§ The DEPUTY-CHAIRMAN (Mr. Maclean)
I do not know whether the hon. Member is directing his remarks solely to the Home Office Department, because that is the only Department concerned in this Vote to-night.
§ Mr. KING
I have got here the Report of the Retrenchment Committee. It has a great deal to do with the Home Office, as you will see if you look at pages 8, 9, and the following pages. I will not trouble the Committee with all these points. I will take briefly one or two. It deals here with the question of police. Has any economy been effected in the police of the country? We have got much less drunkenness and much less crime connected with drunkenness. We have got all the dangerous aliens interned. Why do we want so many police as before? People go to bed early, and when they do not go to bed early it is broad daylight, so there is no danger of committing any serious crime in the dark. Why, then, do we need so many police? I never see a policeman even in the quiet and rural district in which I live but I see two. [HON. MEMBERS: "Why?"] I do not "see double," but what I find is that if there is a policeman round the corner there is another just within sight. That is partly because of the ridiculous practice they have got of going about when it is not dark looking at people's windows to see if there is a shining light. For even the magistrates whose ridiculous carryings on we have been treated to to-night are not willing to convict persons of showing lights on the testimony of fewer than two policemen. There might be immense economy in the police of the country at the present time and hundreds and thousands of young policemen who are vigorous —and I will say even pugnacious in their character—might be released for the Army if only we carried out proper economies in the police department. Again, take the Board of Control, which is another matter mentioned in the Report of the Retrenchment Committee. Great economies have no doubt been effected in connection with lunatic asylums.
§ Mr. KING
Very well. There are plenty of other subjects to which I can refer, so that I will reserve that for another occasion. I wish to say a word or two upon a question about which we have had a great deal already. I. will not say much, but what I do say I shall say strongly, because I feel strongly. I refer to the question of interference with the rights of free speech. In my opinion there are certain things which are likely, if they go on, deeply to impress the temper, unity, and determination of our people, and if more and more in increasing measure we are not allowed to say what we believe, if we are not allowed to discuss openly and freely great questions which are discussed here but which may not be discussed outside, then I believe the result will, be that before the end of the War there will be many men who have joined in recruiting, who have made great sacrifices, who may be who have sent their sons and have sacrificed them in the country's cause, who will feel far less enthusiastic about the War than they did at the beginning. Instead of being united and determined and ready to sacrifice themselves for the cause in which they felt they were fighting for the country, which they understood was to preserve their treasured liberty, they will wonder whether, after all, they have not misunderstood the men under whom they served, whom they looked upon as great statesmen, but whom they find are perhaps little better in their Prussian ideas than Prussian statesmen themselves. I adhere to what I said when I see the police, uncultured men, going in and out of houses and sweeping up the whole of the books, pamphlets, and papers of innocent people simply because they are Socialists. One thing is particularly obvious at the present time: it is that if a 1152 man is known to be, and has been for a length of time, a member of the Socialist party, he is suspect, and is liable to domiciliary visits; anything that he repeats or says is handed on to the police, and in many cases men are suffering now for their Socialist opinions in a way that men have not suffered before, even in country villages, for being Nonconformists—which is saying a good deal. I want to protest against the persecution of anything like Socialism at the present time. I believe it will only spread Socialism; I believe that our people, as a race, are so generous, especially to the oppressed, especially to those who are unjustly treated, and so determined to preserve liberty, that when they see a special set of doctrines; persecuted and unjustly treated and prejudiced, as they are at the present time, they will only say, "We will join all those who are oppressed; we had not sympathy with them before, but we will throw our lot in with them, and we, too, will be against their oppressors."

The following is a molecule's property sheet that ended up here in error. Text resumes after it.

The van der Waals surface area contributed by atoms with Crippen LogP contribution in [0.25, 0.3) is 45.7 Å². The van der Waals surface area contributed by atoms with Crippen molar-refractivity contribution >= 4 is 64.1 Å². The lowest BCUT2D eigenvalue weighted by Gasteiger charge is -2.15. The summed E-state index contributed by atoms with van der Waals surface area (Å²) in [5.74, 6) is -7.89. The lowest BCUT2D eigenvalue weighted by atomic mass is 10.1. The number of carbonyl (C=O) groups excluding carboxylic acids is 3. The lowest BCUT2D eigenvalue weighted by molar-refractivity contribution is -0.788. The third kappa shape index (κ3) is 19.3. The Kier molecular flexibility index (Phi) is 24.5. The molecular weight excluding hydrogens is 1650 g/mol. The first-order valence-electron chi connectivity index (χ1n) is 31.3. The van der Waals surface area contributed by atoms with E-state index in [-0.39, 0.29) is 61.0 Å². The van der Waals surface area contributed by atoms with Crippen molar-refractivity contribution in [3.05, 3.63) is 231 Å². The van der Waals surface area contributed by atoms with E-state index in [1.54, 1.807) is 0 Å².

§ Mr. BRACE
I apologise to my hon. Friend who has just addressed the House, because I did not rise to speak, after the Debate, at the particular moment which he thought was the most opportune. He made a very serious endeavour to meet your eye, Sir, and I thought it would be unfortunate for me to give a cause of grievance, and that he should not have an opportunity of speaking then.
§ Mr. BRACE